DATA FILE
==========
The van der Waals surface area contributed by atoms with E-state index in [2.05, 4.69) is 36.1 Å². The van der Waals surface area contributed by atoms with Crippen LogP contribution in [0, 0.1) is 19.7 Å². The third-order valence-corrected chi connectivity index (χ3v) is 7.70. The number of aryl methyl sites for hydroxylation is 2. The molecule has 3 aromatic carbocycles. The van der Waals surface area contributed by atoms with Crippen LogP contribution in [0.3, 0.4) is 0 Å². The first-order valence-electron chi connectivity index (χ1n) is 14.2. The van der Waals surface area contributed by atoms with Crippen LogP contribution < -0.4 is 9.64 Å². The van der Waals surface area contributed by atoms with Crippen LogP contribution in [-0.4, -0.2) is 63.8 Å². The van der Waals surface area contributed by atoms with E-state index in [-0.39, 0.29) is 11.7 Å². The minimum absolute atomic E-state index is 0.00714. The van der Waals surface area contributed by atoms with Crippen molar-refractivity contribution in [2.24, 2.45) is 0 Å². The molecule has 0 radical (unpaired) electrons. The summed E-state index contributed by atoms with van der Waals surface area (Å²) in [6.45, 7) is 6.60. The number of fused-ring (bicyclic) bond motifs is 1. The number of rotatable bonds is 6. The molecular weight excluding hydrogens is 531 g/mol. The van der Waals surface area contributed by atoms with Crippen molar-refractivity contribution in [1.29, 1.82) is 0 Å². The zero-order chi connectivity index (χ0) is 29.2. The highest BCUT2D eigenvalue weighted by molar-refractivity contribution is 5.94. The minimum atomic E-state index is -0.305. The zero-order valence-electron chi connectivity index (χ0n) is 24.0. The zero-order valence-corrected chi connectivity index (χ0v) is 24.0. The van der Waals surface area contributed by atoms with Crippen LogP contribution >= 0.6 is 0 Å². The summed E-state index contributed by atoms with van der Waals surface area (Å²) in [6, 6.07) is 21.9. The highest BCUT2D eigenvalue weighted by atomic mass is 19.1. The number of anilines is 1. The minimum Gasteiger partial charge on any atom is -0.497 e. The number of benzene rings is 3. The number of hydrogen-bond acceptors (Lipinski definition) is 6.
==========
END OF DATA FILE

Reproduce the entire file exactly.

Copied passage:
The van der Waals surface area contributed by atoms with E-state index in [2.05, 4.69) is 36.1 Å². The van der Waals surface area contributed by atoms with Crippen LogP contribution in [0, 0.1) is 19.7 Å². The third-order valence-corrected chi connectivity index (χ3v) is 7.70. The number of aryl methyl sites for hydroxylation is 2. The molecule has 3 aromatic carbocycles. The van der Waals surface area contributed by atoms with Crippen LogP contribution in [0.3, 0.4) is 0 Å². The first-order valence-electron chi connectivity index (χ1n) is 14.2. The van der Waals surface area contributed by atoms with Crippen LogP contribution < -0.4 is 9.64 Å². The van der Waals surface area contributed by atoms with Crippen LogP contribution in [-0.4, -0.2) is 63.8 Å². The van der Waals surface area contributed by atoms with E-state index in [-0.39, 0.29) is 11.7 Å². The minimum absolute atomic E-state index is 0.00714. The van der Waals surface area contributed by atoms with Crippen molar-refractivity contribution in [2.24, 2.45) is 0 Å². The molecule has 0 radical (unpaired) electrons. The summed E-state index contributed by atoms with van der Waals surface area (Å²) in [6.45, 7) is 6.60. The number of fused-ring (bicyclic) bond motifs is 1. The number of rotatable bonds is 6. The molecular weight excluding hydrogens is 531 g/mol. The van der Waals surface area contributed by atoms with Crippen molar-refractivity contribution in [1.29, 1.82) is 0 Å². The zero-order chi connectivity index (χ0) is 29.2. The highest BCUT2D eigenvalue weighted by molar-refractivity contribution is 5.94. The minimum atomic E-state index is -0.305. The zero-order valence-electron chi connectivity index (χ0n) is 24.0. The zero-order valence-corrected chi connectivity index (χ0v) is 24.0. The van der Waals surface area contributed by atoms with Crippen LogP contribution >= 0.6 is 0 Å². The summed E-state index contributed by atoms with van der Waals surface area (Å²) in [6, 6.07) is 21.9. The highest BCUT2D eigenvalue weighted by atomic mass is 19.1. The number of anilines is 1. The minimum Gasteiger partial charge on any atom is -0.497 e. The number of benzene rings is 3. The number of hydrogen-bond acceptors (Lipinski definition) is 6.